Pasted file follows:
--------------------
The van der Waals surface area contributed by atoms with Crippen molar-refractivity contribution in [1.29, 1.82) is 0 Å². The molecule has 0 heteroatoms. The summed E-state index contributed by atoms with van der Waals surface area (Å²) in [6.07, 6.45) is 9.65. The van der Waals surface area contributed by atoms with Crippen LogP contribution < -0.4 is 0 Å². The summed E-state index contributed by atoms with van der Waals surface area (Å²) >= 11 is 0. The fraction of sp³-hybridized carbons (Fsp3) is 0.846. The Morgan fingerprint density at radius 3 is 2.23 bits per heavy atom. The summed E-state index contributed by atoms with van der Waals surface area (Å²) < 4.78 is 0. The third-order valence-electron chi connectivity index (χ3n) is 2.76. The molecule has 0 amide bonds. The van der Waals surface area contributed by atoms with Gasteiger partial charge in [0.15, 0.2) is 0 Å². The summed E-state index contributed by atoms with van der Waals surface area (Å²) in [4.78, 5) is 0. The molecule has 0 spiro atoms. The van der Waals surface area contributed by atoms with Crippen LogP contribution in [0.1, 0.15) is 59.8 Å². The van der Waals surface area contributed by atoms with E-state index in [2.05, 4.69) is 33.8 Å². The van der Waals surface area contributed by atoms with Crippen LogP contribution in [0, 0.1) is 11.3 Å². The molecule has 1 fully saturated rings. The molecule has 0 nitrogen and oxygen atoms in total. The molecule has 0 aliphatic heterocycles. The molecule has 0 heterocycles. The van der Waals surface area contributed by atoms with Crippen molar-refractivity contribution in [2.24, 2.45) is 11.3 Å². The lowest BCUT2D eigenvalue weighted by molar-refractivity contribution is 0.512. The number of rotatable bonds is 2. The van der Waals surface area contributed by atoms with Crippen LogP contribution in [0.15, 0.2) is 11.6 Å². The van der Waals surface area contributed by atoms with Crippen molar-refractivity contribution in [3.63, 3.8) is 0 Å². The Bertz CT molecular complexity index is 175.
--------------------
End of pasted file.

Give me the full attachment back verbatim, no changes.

The van der Waals surface area contributed by atoms with Crippen molar-refractivity contribution in [1.29, 1.82) is 0 Å². The molecule has 0 heteroatoms. The summed E-state index contributed by atoms with van der Waals surface area (Å²) in [6.07, 6.45) is 9.65. The van der Waals surface area contributed by atoms with Crippen LogP contribution < -0.4 is 0 Å². The summed E-state index contributed by atoms with van der Waals surface area (Å²) >= 11 is 0. The fraction of sp³-hybridized carbons (Fsp3) is 0.846. The Morgan fingerprint density at radius 3 is 2.23 bits per heavy atom. The summed E-state index contributed by atoms with van der Waals surface area (Å²) < 4.78 is 0. The third-order valence-electron chi connectivity index (χ3n) is 2.76. The molecule has 0 amide bonds. The van der Waals surface area contributed by atoms with Gasteiger partial charge in [0.15, 0.2) is 0 Å². The summed E-state index contributed by atoms with van der Waals surface area (Å²) in [4.78, 5) is 0. The molecule has 0 spiro atoms. The van der Waals surface area contributed by atoms with Crippen LogP contribution in [0.1, 0.15) is 59.8 Å². The van der Waals surface area contributed by atoms with E-state index in [2.05, 4.69) is 33.8 Å². The van der Waals surface area contributed by atoms with Crippen LogP contribution in [0, 0.1) is 11.3 Å². The molecule has 1 fully saturated rings. The molecule has 0 nitrogen and oxygen atoms in total. The molecule has 0 aliphatic heterocycles. The molecule has 0 heterocycles. The van der Waals surface area contributed by atoms with Crippen molar-refractivity contribution in [2.24, 2.45) is 11.3 Å². The lowest BCUT2D eigenvalue weighted by molar-refractivity contribution is 0.512. The number of rotatable bonds is 2. The van der Waals surface area contributed by atoms with Crippen LogP contribution in [0.15, 0.2) is 11.6 Å². The van der Waals surface area contributed by atoms with Crippen molar-refractivity contribution in [3.63, 3.8) is 0 Å². The Bertz CT molecular complexity index is 175.